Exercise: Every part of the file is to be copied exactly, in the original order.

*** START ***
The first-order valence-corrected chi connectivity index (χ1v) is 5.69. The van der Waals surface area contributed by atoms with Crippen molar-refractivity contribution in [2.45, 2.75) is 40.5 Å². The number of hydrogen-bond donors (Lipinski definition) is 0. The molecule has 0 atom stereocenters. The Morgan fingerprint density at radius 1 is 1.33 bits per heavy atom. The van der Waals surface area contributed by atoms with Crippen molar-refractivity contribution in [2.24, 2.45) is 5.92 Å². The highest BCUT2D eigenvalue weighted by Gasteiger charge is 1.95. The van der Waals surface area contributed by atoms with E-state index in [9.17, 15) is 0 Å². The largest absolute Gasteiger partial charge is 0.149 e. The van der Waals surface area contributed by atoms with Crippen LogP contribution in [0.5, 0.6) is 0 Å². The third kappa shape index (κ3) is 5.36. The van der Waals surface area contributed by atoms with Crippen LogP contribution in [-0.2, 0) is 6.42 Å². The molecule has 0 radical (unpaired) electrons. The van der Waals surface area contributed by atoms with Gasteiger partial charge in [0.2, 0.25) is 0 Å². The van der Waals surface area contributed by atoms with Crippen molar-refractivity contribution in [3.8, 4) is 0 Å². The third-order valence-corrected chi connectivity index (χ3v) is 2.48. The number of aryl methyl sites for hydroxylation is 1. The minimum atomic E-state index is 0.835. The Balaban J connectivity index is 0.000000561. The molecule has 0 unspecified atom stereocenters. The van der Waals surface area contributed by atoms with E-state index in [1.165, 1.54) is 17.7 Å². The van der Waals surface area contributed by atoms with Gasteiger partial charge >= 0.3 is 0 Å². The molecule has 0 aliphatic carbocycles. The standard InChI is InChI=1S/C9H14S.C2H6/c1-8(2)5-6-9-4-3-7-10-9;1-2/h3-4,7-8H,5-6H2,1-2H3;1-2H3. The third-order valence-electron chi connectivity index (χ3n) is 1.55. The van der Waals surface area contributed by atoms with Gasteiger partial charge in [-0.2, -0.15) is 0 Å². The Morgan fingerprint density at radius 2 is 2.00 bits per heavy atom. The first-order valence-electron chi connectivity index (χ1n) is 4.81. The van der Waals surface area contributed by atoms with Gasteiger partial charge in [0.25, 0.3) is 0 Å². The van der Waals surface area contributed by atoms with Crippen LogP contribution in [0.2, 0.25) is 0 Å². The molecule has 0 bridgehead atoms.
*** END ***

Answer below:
The first-order valence-corrected chi connectivity index (χ1v) is 5.69. The van der Waals surface area contributed by atoms with Crippen molar-refractivity contribution in [2.45, 2.75) is 40.5 Å². The number of hydrogen-bond donors (Lipinski definition) is 0. The molecule has 0 atom stereocenters. The Morgan fingerprint density at radius 1 is 1.33 bits per heavy atom. The van der Waals surface area contributed by atoms with Crippen molar-refractivity contribution in [2.24, 2.45) is 5.92 Å². The highest BCUT2D eigenvalue weighted by Gasteiger charge is 1.95. The van der Waals surface area contributed by atoms with E-state index in [9.17, 15) is 0 Å². The largest absolute Gasteiger partial charge is 0.149 e. The van der Waals surface area contributed by atoms with Crippen LogP contribution in [0.5, 0.6) is 0 Å². The third kappa shape index (κ3) is 5.36. The van der Waals surface area contributed by atoms with Crippen LogP contribution in [-0.2, 0) is 6.42 Å². The molecule has 0 radical (unpaired) electrons. The van der Waals surface area contributed by atoms with Gasteiger partial charge in [0.2, 0.25) is 0 Å². The van der Waals surface area contributed by atoms with Crippen molar-refractivity contribution in [3.8, 4) is 0 Å². The third-order valence-corrected chi connectivity index (χ3v) is 2.48. The number of aryl methyl sites for hydroxylation is 1. The minimum atomic E-state index is 0.835. The Balaban J connectivity index is 0.000000561. The molecule has 0 unspecified atom stereocenters. The van der Waals surface area contributed by atoms with E-state index in [1.165, 1.54) is 17.7 Å². The van der Waals surface area contributed by atoms with Gasteiger partial charge >= 0.3 is 0 Å². The molecule has 0 aliphatic carbocycles. The standard InChI is InChI=1S/C9H14S.C2H6/c1-8(2)5-6-9-4-3-7-10-9;1-2/h3-4,7-8H,5-6H2,1-2H3;1-2H3. The third-order valence-electron chi connectivity index (χ3n) is 1.55. The van der Waals surface area contributed by atoms with Gasteiger partial charge in [-0.2, -0.15) is 0 Å². The Morgan fingerprint density at radius 2 is 2.00 bits per heavy atom. The first-order valence-electron chi connectivity index (χ1n) is 4.81. The van der Waals surface area contributed by atoms with Gasteiger partial charge in [0.25, 0.3) is 0 Å². The van der Waals surface area contributed by atoms with Crippen LogP contribution in [0.2, 0.25) is 0 Å². The molecule has 0 bridgehead atoms.